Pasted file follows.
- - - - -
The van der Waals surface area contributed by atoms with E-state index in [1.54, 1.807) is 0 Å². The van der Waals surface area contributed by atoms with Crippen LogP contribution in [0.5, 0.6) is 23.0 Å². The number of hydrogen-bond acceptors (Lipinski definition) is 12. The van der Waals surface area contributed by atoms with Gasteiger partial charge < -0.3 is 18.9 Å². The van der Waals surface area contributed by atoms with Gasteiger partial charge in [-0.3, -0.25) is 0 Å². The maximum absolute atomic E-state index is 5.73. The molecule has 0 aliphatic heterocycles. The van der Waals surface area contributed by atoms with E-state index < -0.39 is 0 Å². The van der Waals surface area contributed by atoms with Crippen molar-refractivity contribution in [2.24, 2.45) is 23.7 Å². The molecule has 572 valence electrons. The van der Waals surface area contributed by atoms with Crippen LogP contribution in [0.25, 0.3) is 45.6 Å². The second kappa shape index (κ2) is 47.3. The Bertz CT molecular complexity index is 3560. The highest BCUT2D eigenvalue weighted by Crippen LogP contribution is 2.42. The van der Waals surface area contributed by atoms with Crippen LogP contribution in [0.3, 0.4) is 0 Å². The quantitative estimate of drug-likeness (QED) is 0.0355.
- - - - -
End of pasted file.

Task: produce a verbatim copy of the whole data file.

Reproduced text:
The van der Waals surface area contributed by atoms with E-state index in [1.54, 1.807) is 0 Å². The van der Waals surface area contributed by atoms with Crippen LogP contribution in [0.5, 0.6) is 23.0 Å². The number of hydrogen-bond acceptors (Lipinski definition) is 12. The van der Waals surface area contributed by atoms with Gasteiger partial charge < -0.3 is 18.9 Å². The van der Waals surface area contributed by atoms with Gasteiger partial charge in [-0.3, -0.25) is 0 Å². The maximum absolute atomic E-state index is 5.73. The molecule has 0 aliphatic heterocycles. The van der Waals surface area contributed by atoms with E-state index < -0.39 is 0 Å². The van der Waals surface area contributed by atoms with Crippen molar-refractivity contribution in [2.24, 2.45) is 23.7 Å². The molecule has 572 valence electrons. The van der Waals surface area contributed by atoms with Crippen LogP contribution in [0.25, 0.3) is 45.6 Å². The second kappa shape index (κ2) is 47.3. The Bertz CT molecular complexity index is 3560. The highest BCUT2D eigenvalue weighted by Crippen LogP contribution is 2.42. The van der Waals surface area contributed by atoms with Crippen LogP contribution in [0.3, 0.4) is 0 Å². The quantitative estimate of drug-likeness (QED) is 0.0355.